- How you will assess whether students have achieved course learning goals and objectives (quizzes, exams, assignments, etc.)
- How students will communicate with you (virtual office hours, open Canvas discussion, Canvas Inbox, etc.)
- Provide details about technologies you will be using, including VPN and proctoring
- Spell out your expectations for interaction or netiquette (edit these guidelines to meet your needs)
IMPORTANT! Publish Your Canvas Course
It starts the semester off poorly if students are unable to access their course materials on the first day of classes. Students may feel anxious about participating in an online course to begin with, those feelings can be magnified by delays and lack of communication.
To do so, complete the following steps:
- In your Canvas shell, select “Settings”
- Under the “Course Details” tab, set the start date and time (e.g., May 10, 2021, 8:00 am)
- Select the box next to “Restrict students from viewing this course before start date”
- Select “Update Course Details” at the bottom of the page when done
- Go back to the home page, and select “Publish” under Course Status at the upper right
This allows students to view your course on the Start date and time you set. This also allows you to provide early access to the course. Some students greatly appreciate the opportunity to review course materials before the start of classes. However, they may send you questions right away, so don’t publish the course before the start of classes if you aren’t available to answer questions.
The sooner you start communicating with the students in your class, the better! Set up a Canvas Announcement that will be sent out as soon as your course is published. If you do this in advance, there will be one less thing to worry about during the hectic first week!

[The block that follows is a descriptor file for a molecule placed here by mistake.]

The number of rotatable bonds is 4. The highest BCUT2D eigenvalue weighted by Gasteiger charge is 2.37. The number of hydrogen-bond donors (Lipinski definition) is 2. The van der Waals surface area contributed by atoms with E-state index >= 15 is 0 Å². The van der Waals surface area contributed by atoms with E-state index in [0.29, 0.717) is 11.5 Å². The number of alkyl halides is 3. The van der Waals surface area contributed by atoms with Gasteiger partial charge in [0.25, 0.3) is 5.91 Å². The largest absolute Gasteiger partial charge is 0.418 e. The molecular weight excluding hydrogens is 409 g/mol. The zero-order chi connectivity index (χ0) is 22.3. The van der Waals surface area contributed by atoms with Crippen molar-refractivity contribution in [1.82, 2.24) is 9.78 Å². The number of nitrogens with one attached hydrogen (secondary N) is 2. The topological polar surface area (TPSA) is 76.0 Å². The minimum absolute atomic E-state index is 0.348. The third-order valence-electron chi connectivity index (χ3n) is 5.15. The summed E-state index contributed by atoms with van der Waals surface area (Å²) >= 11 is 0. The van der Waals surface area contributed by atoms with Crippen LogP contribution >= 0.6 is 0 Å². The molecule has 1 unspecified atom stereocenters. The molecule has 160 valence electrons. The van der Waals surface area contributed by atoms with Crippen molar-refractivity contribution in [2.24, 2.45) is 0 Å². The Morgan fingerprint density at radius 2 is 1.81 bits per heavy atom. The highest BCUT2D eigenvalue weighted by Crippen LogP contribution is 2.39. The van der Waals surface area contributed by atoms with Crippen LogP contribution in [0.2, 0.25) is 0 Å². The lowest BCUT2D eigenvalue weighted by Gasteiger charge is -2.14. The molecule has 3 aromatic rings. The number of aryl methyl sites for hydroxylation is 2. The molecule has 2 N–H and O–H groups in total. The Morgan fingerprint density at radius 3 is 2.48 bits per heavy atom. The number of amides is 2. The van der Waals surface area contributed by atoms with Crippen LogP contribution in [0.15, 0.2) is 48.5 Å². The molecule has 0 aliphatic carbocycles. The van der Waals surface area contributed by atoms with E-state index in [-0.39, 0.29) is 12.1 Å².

- Select “Announcements” from the left navigation
- Click the “+ Announcement” button in the upper right
- Enter your “Topic Title” at the top of the screen
- Enter your welcome message in the text box
- Link directly to course elements, such as the syllabus
- Adapt the sample message (below) to meet your needs.
- Post to “All Sections”
- You can schedule the announcement to be delivered automatically on the first day of class
- Select “Delay posting” and schedule the announcement to post as soon after your course is set to publish as possible. (Be sure to select “a.m.”)
- Set the remaining options
- Important: Save your Announcement
I will be your instructor for [Course name]. The class will begin at 8:00 a.m. on May 11, but I’d like to give you some information to help you get a head start. Please view my syllabus <link to syllabus>. Please go ahead and purchase the required texts as you will need them right away.
[textbook and other resource information here, including required technologies]
Follow these directions to log into the course.
- Go to <link to your Canvas course>
- Use your Gatorlink username and password to log in.
- View the materials and complete the [first activity] located [page, assignment, discussion]
- Don’t delay logging into the course as you have assignments that will be due soon!
If you have trouble logging into the e-Learning system, contact the HelpDesk: email@example.com or call (352) 392-4357. (352-392-HELP)
I look forward to an interesting semester with you!